U.S. needs to ratify UNCLOS to guide CLCS rules or guidelines regarding methane hydrates
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In the Methane Hydrate Research and Development Act of 2000 Congress mandated the National Research Council to undertake a review of the Methane Hydrate Research and Development Program at the Department of Energy to provide advice to ensure that significant contributions are made towards understanding methane hydrates as a source of energy and as a potential contributor to climate change. That review is now underway. The U.S. Navy has also done work on gas hydrates, as has the U.S. scientific community, including universities such as Louisiana State University and Texas A&M. Significant research is also being conducted by scientific institutions in Japan. The United States needs to have a seat at the table of the Continental Shelf Commission in order to influence development of any international rules or guidelines that could affect gas hydrate resources beyond our EEZ.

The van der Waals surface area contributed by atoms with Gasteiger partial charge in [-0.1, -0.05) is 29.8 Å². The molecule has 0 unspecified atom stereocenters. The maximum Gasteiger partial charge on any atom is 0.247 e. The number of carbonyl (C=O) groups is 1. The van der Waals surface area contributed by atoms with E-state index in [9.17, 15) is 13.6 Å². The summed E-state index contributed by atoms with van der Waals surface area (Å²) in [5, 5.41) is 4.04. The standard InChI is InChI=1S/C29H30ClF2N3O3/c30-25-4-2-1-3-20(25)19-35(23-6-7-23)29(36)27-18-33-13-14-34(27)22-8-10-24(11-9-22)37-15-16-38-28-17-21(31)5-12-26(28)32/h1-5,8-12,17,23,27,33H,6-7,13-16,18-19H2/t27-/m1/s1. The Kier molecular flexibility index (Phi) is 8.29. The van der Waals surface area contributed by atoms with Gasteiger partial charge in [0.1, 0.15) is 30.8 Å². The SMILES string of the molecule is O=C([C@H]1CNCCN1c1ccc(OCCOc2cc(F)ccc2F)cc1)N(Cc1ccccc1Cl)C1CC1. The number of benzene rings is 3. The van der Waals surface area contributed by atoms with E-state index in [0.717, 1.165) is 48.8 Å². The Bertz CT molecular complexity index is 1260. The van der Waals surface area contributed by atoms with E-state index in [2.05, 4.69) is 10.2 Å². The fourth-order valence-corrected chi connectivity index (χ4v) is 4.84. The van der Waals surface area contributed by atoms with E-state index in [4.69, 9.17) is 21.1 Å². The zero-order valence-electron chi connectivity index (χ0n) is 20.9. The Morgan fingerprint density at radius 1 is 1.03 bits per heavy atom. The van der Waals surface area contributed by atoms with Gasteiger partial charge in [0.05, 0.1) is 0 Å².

Offshore operations are capital-intensive, requiring significant financing and insurance. Oil and natural gas companies do not want to undertake these massive expenditures if their lease sites may be subject to territorial dispute. They operate transnationally, and need to know that the title to the petroleum resources will be respected worldwide and not just in the United States.